Somewhat in a course I did last year for hospitality. There was a very condescending attitude and almost nasty at times as if I was being laughed at for the expense of others,  towards me mostly because I was the odd one out of the class (pretty much all of them were atheists or non practicing Christians so I saw) and it depressed me a little over certain times of the year. But I did get over it, It was nothing major, but at times it did make me think.

But as for how I handled it, i suppose I just dismissed them as being important or having any bearing on me.

Offline David 2007

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Re: Adult Bullies
« Reply #9 on: January 11, 2011, 12:09:08 PM »
In a management class I had they said that adult bullying is not uncommon, which suprised me. It's not usually physical intimidation, I guess, but more about abuse of power to pressure people into things (maybe something akin to this clip from Office Space). Has anyone ever experienced this? How did you handle it?

Unfortunately this is how most of the Adult world functions.

Bullies don't grow out of it, they just become more subtle. In some cases there is no need to be subtle.

The majority of managers I knew were bullies of some sort.

Just look at the gender glass ceiling.

It's a fallen world.

Offline David 2007

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Re: Adult Bullies
« Reply #10 on: January 11, 2011, 12:14:22 PM »
Also in the business world, if you gain success as an employee it's often rarely through merit. If you are promoted etc because of merit - then you should celebrate and be thankful of your workplace. People find they often have to leave a place of employment, in order to progress and be promoted.

This is is why a lot of people start their own business, so they aren't bullied, and so they are rewarded for their own merit.

It's all a part of a top down power structure.

There are a lot of people in power/management that can barely tie their own shoe laces. But they are there because they are bottom feeders and bullies who place the system.

The most talented and hard working employees are rarely in management positions.


Offline Anastasios

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Re: Adult Bullies
« Reply #11 on: January 11, 2011, 12:29:05 PM »

A poor common misconception about "bullies". I've been known to push folks around and known many other who did as well, none of us would have "collapsed into dust", if pushed back. Like most behavior, people do what is generally successful in their history.

Few people get the point in life where they are able to constantly push people around without having proved it works in spite of resistance.

Seems the Christian teaching is pretty clear about how to handle those who attempt to intimidate and harm you.

Notice that he said in "some" situations...I had a situation like he described happen to me in High School (granted this thread is about adult bullies though). Guy was trying to bully me, I got annoyed, threw him into a weight machine, and he backed down.  A bully tried to threaten my wife in High School, and when my wife stood up first and said "bring it on" the other girl left the room.  I also saw situations like what you described, where confrontation led to real fights.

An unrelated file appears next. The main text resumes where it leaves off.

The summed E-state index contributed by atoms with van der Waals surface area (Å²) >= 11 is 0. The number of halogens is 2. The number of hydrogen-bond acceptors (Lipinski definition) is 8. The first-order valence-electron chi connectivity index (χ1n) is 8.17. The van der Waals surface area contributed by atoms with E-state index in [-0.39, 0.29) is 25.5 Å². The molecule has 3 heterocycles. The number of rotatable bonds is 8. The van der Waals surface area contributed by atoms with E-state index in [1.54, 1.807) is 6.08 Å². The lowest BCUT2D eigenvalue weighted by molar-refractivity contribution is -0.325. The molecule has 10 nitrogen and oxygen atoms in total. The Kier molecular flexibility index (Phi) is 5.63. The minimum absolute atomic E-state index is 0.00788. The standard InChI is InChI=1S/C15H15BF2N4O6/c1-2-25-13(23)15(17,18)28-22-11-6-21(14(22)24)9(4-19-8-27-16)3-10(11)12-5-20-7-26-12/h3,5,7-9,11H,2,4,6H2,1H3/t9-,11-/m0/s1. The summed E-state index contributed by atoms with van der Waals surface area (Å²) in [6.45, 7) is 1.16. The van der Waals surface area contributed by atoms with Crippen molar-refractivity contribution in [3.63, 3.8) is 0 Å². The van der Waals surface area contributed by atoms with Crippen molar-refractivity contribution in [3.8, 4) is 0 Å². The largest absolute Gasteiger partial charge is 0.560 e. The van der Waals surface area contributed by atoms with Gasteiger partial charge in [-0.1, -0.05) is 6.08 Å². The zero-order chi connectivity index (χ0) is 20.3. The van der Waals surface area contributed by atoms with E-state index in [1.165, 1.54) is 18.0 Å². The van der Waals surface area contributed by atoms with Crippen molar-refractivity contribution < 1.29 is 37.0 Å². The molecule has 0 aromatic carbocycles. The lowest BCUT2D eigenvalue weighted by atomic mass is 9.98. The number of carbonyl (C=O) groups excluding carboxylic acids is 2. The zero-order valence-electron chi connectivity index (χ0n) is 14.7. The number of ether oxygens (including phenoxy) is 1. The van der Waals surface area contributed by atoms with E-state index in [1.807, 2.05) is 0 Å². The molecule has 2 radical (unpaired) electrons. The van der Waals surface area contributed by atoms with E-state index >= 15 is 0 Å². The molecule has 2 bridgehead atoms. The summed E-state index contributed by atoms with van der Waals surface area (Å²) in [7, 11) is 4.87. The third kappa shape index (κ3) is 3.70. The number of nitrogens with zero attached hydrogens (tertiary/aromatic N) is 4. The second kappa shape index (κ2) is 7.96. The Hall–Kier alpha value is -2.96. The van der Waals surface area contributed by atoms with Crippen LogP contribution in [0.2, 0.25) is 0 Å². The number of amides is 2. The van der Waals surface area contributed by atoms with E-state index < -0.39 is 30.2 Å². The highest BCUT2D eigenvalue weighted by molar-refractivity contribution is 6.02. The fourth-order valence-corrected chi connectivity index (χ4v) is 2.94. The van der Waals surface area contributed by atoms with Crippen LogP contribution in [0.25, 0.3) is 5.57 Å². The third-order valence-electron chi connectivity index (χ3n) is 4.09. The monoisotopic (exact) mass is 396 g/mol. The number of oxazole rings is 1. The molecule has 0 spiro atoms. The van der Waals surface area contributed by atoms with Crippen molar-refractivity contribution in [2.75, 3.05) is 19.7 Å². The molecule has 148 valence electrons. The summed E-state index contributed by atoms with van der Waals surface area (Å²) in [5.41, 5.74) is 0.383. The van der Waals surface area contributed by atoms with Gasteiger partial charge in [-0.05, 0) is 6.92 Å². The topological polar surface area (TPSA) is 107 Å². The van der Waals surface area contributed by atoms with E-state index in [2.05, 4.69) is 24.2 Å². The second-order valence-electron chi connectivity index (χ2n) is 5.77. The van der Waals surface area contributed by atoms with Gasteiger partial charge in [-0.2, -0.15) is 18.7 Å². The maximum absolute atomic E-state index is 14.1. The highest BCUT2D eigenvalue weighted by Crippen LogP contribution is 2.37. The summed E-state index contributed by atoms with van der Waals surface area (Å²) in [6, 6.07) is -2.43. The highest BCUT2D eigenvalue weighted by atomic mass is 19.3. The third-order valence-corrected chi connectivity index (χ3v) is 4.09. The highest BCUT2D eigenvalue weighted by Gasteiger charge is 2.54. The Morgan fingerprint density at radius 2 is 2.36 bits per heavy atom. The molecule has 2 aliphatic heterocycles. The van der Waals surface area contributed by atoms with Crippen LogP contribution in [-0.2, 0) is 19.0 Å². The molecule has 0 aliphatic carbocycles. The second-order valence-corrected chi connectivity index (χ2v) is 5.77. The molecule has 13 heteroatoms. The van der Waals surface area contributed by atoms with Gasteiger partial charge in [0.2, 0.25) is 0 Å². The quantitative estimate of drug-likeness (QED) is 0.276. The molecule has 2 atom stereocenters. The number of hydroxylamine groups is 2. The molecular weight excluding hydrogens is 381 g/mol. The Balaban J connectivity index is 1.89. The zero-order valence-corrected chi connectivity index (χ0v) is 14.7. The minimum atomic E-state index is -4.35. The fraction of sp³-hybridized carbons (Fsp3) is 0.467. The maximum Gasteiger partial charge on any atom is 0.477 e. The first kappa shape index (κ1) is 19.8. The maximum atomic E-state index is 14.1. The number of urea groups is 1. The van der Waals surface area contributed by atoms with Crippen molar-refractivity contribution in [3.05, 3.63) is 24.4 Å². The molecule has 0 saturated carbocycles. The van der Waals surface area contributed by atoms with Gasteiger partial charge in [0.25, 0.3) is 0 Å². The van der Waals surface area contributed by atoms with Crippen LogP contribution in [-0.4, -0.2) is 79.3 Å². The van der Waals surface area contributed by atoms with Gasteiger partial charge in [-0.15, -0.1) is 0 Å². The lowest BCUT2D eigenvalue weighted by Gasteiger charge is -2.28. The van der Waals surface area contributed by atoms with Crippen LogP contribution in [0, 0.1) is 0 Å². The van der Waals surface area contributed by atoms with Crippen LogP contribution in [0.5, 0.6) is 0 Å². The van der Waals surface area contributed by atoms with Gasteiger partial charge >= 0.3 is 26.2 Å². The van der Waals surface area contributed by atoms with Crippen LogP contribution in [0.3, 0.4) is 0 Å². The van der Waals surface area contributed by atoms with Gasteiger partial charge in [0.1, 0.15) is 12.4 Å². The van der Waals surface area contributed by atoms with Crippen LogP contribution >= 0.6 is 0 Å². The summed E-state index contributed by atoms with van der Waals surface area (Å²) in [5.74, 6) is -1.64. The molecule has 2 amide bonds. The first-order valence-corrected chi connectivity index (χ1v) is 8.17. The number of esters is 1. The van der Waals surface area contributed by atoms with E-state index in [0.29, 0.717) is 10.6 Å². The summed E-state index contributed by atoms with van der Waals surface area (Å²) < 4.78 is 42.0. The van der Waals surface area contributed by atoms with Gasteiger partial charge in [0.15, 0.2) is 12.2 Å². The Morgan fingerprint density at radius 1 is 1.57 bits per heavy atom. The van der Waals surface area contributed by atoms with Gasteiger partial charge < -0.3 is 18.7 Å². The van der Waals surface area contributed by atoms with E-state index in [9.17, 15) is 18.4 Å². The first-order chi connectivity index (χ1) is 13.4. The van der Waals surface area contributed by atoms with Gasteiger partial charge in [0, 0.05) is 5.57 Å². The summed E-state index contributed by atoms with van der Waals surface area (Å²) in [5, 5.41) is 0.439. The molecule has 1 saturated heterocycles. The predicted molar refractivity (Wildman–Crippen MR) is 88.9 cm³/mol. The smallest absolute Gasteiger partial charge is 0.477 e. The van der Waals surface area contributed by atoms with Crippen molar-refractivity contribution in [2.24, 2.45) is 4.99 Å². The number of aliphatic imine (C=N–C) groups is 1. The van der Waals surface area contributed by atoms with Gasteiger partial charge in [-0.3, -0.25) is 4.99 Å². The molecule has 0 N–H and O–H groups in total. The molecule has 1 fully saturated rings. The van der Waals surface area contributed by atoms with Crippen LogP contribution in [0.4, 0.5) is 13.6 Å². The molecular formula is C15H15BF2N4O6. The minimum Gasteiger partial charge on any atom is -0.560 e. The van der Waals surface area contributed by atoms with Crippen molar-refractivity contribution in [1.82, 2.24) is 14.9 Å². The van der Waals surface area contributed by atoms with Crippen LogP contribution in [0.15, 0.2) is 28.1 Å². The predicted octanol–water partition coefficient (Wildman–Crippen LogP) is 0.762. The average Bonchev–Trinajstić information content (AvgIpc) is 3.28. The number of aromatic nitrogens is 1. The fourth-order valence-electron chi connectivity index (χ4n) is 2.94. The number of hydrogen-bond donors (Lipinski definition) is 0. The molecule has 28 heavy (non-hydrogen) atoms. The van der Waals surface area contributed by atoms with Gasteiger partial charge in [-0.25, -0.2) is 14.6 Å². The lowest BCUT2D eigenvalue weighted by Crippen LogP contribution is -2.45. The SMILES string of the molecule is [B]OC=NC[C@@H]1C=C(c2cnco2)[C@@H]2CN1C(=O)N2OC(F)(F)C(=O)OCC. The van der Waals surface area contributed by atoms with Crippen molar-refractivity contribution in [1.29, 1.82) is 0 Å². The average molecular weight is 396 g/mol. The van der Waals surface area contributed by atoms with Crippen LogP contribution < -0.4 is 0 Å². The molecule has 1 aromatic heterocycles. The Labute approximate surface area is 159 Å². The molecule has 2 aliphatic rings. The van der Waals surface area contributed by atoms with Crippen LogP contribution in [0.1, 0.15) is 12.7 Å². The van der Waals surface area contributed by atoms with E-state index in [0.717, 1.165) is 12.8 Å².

The Christian teaching is pretty clear: turn the other cheek if possible, and defend yourself when necessary. We can't just lift Bible verses out of context.

(Disclaimer: I am not suggesting that my reaction to the would-be bully in High School was appropriate, but am rather making the point about confronting a bully working in some cases).
« Last Edit: January 11, 2011, 03:46:23 PM by Fr. Anastasios »
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Offline KBN1

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Re: Adult Bullies
« Reply #12 on: January 11, 2011, 03:37:49 PM »
I have a neighbor/friend that is very good at resisting dysfunctional people, whether they are technically a bully or not.  He gave me some of the best advice I have ever received when I was talking to him about a situation with a bully-ish person.  He said, "Don't let someone's dysfunction make you dysfunctional."  People will be what they will be and I have had to work on not allowing it to engage me.  Watching how he deals with people has been quite a lesson.  If someone is trying to come over the top of him to make him do something he lets them yell or try to shame him or whatever their tactic is and when he doesn't engage that they stop and look at him for a second, not quite knowing what to do.  Bullies are use to a certain reaction and know how to elicit it as it plays into their script and keeps them in control.  In that moment when they are trying to figure out why they haven't gotten a reaction my friend looks them in the eyes and calmly and sincerely asks them how their day is going and if their is anything he can do to help them.  In most cases that disarms people.  If the person insists on acting crazy he again lets them do their thing and when an opening presents itself he asks them (again, calmly and sincerely without any sarcasm) "How is this working out for you?"  If people insist on being crazy he lets them be crazy.

This is a great article that talks about the aspects of dramatic and dysfunctional interaction.  I have been re-reading it about once a month for a few months now and not only has it helped me to remain calm when another person is not, it has forced me to recognize how I sometimes try to push or pull people into things as well.  http://lynneforrest.com/html/the_faces_of_victim.html